About me

Hi there, welcome to my website!

I am an Assistant Research Scientist at the Space Sciences Laboratory, located at the University of California, Berkeley.

<– That’s my dog Laika.

Active Research Interests

Earth’s Moon

The closest, most well-visited moon in the solar system is located in our own backyard. During its ~29 day orbit around Earth, the Moon experiences a wide range of magnetic field and plasma environments. During approximately 5 days each month, the Moon is embedded deep within the lobes of the terrestrial magnetotail. Although the Moon’s exosphere is orders of magnitude less dense than Earth, the lunar exospheric density dominates compared to the tenuous magnetotail plasma. I have focused on constraining and understanding this type of interaction, to understand what it can tell us not only about the lunar atmosphere, but also about the low-energy plasma outflowing from Earth’s ionosphere.

The Icy Galilean Moons

My dissertation topic focused on Jupiter’s icy moon Callisto. Specifically, I use hybrid (kinetic ions, fluid electrons) modeling techniques in combination with energetic test-particle simulations to study Callisto’s interaction with the Jovian magnetosphere. I have recently expanded my studies to investigate the icy moons Ganymede and Europa, as well. By comparing output from my models to data from the magnetometer, plasma spectrometer, and energetic particle detector data obtained during the Galileo mission to Jupiter, I am able to provide insight into the search for water beneath the surfaces of these three icy moons. My research has introduced a method to disentangle signatures of plasma interaction and induction in magnetic field data, which is paramount in determining properties of subsurface, liquid water oceans. For Callisto, my research has identified a method to identify a signature of its subsurface ocean in energetic particle data, which can be used in concert with magnetometer data to help constrain the moon’s inductive response.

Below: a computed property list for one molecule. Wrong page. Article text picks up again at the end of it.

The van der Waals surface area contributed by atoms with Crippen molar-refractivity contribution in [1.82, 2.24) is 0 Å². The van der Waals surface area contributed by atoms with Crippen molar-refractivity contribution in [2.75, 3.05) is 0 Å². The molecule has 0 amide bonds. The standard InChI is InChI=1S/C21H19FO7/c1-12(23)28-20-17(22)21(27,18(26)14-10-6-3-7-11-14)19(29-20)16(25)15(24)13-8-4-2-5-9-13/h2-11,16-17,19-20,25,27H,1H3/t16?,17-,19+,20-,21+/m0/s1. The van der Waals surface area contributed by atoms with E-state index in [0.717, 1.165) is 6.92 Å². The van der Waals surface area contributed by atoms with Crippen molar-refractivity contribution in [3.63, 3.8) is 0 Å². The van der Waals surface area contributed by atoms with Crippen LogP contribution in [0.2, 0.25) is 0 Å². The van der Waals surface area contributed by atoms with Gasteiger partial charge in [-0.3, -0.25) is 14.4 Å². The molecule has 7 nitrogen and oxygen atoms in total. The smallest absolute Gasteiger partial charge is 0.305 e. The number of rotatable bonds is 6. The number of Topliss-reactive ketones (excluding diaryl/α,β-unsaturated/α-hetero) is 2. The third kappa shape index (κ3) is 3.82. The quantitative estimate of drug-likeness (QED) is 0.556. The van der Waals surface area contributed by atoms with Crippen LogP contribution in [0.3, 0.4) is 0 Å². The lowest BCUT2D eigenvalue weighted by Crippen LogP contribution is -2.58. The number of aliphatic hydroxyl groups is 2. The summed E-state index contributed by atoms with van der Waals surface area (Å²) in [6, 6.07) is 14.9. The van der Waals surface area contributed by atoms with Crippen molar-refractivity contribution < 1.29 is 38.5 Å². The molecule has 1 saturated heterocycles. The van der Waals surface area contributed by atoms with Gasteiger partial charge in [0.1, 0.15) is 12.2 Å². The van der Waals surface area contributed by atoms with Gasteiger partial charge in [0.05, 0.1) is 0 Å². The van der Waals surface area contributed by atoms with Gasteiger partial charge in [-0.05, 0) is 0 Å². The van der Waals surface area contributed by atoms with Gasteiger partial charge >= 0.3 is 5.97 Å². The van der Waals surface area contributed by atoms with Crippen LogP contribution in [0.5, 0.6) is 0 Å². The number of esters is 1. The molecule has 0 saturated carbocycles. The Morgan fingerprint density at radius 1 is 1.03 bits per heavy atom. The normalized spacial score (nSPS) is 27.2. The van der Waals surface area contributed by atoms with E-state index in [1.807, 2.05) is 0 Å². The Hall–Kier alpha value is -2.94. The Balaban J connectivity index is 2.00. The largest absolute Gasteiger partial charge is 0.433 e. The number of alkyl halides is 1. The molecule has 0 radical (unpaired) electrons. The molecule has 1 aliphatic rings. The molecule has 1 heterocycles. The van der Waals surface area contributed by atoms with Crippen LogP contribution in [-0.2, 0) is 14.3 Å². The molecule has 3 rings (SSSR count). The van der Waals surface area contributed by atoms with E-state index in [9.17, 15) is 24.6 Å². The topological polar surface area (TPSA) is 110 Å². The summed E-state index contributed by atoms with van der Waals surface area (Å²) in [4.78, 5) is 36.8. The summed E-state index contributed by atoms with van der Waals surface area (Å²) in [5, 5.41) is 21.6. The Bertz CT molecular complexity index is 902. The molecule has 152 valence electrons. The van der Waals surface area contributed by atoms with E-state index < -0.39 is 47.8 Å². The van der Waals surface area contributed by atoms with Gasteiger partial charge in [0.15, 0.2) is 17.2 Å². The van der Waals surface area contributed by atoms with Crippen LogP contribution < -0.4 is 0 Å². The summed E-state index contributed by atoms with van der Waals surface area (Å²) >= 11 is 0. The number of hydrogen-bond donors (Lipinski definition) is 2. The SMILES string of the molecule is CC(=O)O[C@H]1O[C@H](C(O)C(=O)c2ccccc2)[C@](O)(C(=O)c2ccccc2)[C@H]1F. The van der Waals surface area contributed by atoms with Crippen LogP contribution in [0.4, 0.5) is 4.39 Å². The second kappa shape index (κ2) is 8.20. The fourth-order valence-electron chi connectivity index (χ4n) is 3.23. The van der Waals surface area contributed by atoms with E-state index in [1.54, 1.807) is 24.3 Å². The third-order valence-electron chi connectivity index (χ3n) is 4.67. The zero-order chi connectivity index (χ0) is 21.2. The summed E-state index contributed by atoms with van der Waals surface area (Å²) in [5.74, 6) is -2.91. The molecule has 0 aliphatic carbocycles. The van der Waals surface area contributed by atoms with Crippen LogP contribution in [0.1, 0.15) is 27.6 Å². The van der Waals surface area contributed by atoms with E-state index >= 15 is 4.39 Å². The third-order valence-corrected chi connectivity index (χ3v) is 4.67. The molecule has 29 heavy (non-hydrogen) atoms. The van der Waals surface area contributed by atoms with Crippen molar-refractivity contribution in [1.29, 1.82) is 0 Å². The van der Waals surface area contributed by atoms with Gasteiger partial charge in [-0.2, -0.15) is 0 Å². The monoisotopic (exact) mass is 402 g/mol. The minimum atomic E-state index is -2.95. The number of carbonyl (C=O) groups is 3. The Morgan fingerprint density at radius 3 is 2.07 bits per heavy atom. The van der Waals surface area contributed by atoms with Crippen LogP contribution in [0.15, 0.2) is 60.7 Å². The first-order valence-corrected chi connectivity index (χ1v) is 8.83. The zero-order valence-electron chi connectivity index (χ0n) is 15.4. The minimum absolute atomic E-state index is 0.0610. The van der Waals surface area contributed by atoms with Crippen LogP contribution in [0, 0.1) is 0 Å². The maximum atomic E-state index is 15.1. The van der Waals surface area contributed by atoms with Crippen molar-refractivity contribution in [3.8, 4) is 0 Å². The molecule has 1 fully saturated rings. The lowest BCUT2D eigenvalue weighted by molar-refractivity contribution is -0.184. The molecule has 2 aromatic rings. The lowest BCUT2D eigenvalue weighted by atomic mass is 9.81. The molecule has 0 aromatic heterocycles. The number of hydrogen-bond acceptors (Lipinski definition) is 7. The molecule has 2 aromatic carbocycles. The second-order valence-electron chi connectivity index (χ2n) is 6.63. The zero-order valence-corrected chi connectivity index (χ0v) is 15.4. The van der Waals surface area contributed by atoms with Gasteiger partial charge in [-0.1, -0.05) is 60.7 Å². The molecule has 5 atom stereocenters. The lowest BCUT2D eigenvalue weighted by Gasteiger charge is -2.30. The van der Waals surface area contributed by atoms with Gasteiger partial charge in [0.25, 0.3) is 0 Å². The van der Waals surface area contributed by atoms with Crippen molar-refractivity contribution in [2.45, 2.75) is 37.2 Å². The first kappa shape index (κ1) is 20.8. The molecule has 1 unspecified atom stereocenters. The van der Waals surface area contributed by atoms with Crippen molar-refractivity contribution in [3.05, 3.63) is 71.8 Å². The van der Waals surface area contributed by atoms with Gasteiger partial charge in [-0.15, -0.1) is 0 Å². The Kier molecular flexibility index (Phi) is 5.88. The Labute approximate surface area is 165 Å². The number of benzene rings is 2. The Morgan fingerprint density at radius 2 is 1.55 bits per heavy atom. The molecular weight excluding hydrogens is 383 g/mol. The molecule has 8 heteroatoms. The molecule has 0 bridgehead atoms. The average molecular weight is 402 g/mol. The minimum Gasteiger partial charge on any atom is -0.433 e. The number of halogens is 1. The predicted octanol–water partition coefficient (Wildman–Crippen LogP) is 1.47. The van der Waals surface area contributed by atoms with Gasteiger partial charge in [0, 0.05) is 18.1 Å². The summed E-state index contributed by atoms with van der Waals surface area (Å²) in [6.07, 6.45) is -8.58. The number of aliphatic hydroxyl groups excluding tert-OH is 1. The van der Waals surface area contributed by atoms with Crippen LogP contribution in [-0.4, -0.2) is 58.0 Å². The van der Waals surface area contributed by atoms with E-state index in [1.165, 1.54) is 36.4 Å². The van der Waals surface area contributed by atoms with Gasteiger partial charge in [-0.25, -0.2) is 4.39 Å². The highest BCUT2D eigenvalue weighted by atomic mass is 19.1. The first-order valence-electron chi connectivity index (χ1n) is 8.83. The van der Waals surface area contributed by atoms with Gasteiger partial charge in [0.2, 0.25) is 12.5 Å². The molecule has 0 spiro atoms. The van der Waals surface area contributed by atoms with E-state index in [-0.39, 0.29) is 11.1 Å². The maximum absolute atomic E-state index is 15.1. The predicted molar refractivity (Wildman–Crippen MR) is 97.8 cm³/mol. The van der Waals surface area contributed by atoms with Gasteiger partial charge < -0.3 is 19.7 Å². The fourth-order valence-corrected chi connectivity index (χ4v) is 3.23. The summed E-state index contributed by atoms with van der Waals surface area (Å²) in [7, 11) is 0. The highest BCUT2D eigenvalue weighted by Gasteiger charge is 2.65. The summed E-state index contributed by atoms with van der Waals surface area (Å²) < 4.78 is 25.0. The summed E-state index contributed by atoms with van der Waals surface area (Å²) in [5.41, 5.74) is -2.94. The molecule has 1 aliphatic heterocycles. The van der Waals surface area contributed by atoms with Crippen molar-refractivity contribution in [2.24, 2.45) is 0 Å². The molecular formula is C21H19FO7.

I am involved with the European Space Agency’s upcoming JUpiter Icy moons Explorer (JUICE) mission, where I provide modeling support to help determine flyby trajectories that will be optimal to characterize the inductive responses of the Galilean moons.


The plasma environment near Neptune’s moon Triton represents one of the most unique environments experienced by an icy moon anywhere throughout the solar system. The variability in the plasma and fields near the moon generates characteristic features of the plasma interaction that display similarities to many other objects throughout the solar system, over time scales of only a few hours. As a science team member of the NASA Trident mission concept (funded through Phase A), I model this interaction to understand and constrain the observability of signatures associated with magnetic fields induced deep within Triton’s interior.


Not only is Saturn’s moon Titan is similar to Callisto in size, it’s interaction with the Saturnian magnetosphere is highly analogous to Callisto’s interaction. Although the Cassini mission to Saturn has recently ended, there is still plenty of data from Titan flybys yet to be explored.


With the New Horizons flyby of Pluto in mid 2015, research on this dwarf planet is as active as ever. Although no magnetometer was on board the spacecraft, plasma data obtained during the flyby is highly useful in the quest to characterize Pluto’s plasma interaction with the solar wind.


Due to the end of NASA’s MESSENGER mission and the recent start of ESA’s BepiColombo mission, interest in Mercury is at an all-time high. I am actively working with colleagues to understand Mercury’s interaction with the solar wind as well as the feedback of its interaction on the planet’s inductive response.